Computer programming overall is an odd field, isn’t it? We can improve ourselves on so many fronts and yet, students tend to overlook important skills that will be game-changers in their early career.
It’s this mindset that pushed me to essentially write a letter to my younger self, 5 years ago, when I was starting my masters in Software Engineering. Some tips that maybe would have given me the upper hand in class and outside of it.
I hope this post is read by people who are starting the amazingly fun, frustrating and rewarding journey that is software engineering while keeping in mind that I’m only starting it professionally. Which means that all the tips bellow come from my interactions with talented engineers that have pushed me to becoming a better developer, teachers and mentors alike.
Constant improvement is part of what we do and being out of the loop can sneak up on us rather quickly. Especially in fields such as web development where new frameworks and libraries emerge every week.
One way to improve on what you already know is to learn from more experienced developers through pair or mob programming, going to conferences and watching/reading articles (you’re already on the right track by being here !).
But nothing beats working on a concrete project with actual end goals. Always strive to improve your code, design patterns and choices every step of the way. In case of doubt, always feel free to ask questions on platforms such as StackExchange.
I always am bummed out when I meet developers who categorically refuse constructive criticism (no matter how it is presented). Their mindset won’t allow them to improve or discover new ways of solving problems and they tend to be a pain to work with.
Being open-minded to critique and detaching your pride from your code can help you improve and be a pleasant person to work with all at once.
As an anecdote, I used to work on a big end-of-the-year project with another developer, let’s call him John. John was set in his ways, he wouldn’t listen to what we would point out in his design choices. So eventually, we stopped doing code reviews with him altogether (oh boy, I wish we hadn’t). This led to having us refactor a consequent chunk of his code base 2 days before the delivery. Two, very long days and nights, filled with copious amounts of coffee and frustration that could have been avoided if John had been open to constructive criticism.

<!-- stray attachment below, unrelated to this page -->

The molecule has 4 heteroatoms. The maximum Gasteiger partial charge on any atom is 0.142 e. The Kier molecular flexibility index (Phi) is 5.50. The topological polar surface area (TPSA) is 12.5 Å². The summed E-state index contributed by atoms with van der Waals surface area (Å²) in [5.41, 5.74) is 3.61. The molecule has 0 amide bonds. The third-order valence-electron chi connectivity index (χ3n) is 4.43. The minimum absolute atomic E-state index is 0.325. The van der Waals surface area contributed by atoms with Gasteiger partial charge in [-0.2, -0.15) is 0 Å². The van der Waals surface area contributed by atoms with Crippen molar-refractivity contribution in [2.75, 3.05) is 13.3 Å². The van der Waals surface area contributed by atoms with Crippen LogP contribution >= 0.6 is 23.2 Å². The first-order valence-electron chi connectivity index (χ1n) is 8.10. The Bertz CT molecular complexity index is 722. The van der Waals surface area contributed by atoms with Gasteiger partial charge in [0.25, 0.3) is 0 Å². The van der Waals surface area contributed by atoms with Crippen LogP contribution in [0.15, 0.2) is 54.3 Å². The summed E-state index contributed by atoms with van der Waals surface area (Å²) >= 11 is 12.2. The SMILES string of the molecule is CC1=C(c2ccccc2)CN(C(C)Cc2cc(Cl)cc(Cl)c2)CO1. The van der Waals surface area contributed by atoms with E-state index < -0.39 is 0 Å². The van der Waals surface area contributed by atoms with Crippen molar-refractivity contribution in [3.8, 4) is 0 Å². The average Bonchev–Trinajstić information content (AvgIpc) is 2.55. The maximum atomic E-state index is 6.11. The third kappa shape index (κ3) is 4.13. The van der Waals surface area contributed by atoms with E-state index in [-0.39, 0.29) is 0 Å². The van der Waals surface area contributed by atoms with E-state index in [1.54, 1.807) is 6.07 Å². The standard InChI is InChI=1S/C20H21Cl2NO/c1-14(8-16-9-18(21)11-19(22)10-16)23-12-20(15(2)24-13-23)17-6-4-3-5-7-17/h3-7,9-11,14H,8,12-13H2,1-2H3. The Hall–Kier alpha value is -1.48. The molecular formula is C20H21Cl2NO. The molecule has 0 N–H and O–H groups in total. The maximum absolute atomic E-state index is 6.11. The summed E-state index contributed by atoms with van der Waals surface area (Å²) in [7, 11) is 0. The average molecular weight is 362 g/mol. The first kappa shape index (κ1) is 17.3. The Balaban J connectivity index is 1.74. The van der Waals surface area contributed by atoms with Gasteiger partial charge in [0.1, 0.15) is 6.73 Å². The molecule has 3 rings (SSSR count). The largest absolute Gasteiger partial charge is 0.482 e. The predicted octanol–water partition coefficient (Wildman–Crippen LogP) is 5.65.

Keep in mind that not everyone knows how to be constructive in their criticism, you’ll encounter people who say things harshly and feel the need to boast in their experience and talent by questioning every choices you’ve made. You’ll inevitably end up meeting people like that and you just have to learn to deal with it. Thankfully, in my experience, most developers mean well.
On a similar note, you should never be afraid to ask questions. They may sound vague at first, but as your knowledge will grow so will the quality of your questions.
This applies even more if you’re surrounded by mentors and experienced people, as most of them would be extremely happy to impart their knowledge on specific problems.
Trust me, the next time you have a technical question, ask around and watch how people will rally to the white board to help you out. You’ll end up with more knowledge and more importantly, you’ll know how to synthesize your thoughts.
Which leads us to…
Being able to synthesize your thoughts means getting straight to the points by giving only the essential amount of information. This will help you out in your everyday life, where, as you probably have understood so far in the article, communicating with others will be essential.
But of course synthesizing is hard, really. Especially when trying to do it to complex concepts. I’ve found myself trying to explain problems or exercises, only to see the person in front of me squinting their eyes trying to understand.
A great way to improve on your synthesizing skills is to watch how others do it and take note. Another way is to explain technical concepts to someone who does not work in software engineering, this will force you to find relatable examples for them to comprehend.
I wrote a short article on how to start contributing to the open-source that could set you off on the right path, but here’s why contributing can be beneficial for a student, you’ll be able to:
- Improve on your existing skills
- Meet new people
- Find mentors
- Work on your soft skills
As a plus, contributing to this ecosystem is really rewarding and is well perceived by recruiters and tech firms.
What I mean by that is, always explore new technologies.
Your studies probably gave you the opportunity to discover various aspects of Software Engineering: systems, compilers, embedded, web, applications etc. and that’s great, it’s the best way to make a decision concerning your future specialization.
But even beyond your studies, try to fiddle around with new languages, frameworks and libraries, following tutorials (which, in time, can lead to a full on personal project).
A great place to get inspired is Github’s Explore page.
Last, but not least…
I can already hear you saying ”but Chris, I’m a student, I don’t have enough time to work on side projects”, and I hear you, really. But trust me on this one: make time for them.
Just like open-source contributions, side projects are one of the best ways to improve yourself aswell as helping future recruiters note your curiosity, skill and passion. Github is a great place to display your side projects, and who knows, maybe one of yours will take off and be impactful !
It all starts with an idea and some motivation after all.
This has been a really fun article to write, it helped me reflect on the last 5 years.
I hope it will be useful to some of you, until then, if you have any questions please feel free to direct them to me on my Twitter @christo_kade.
Thanks for reading !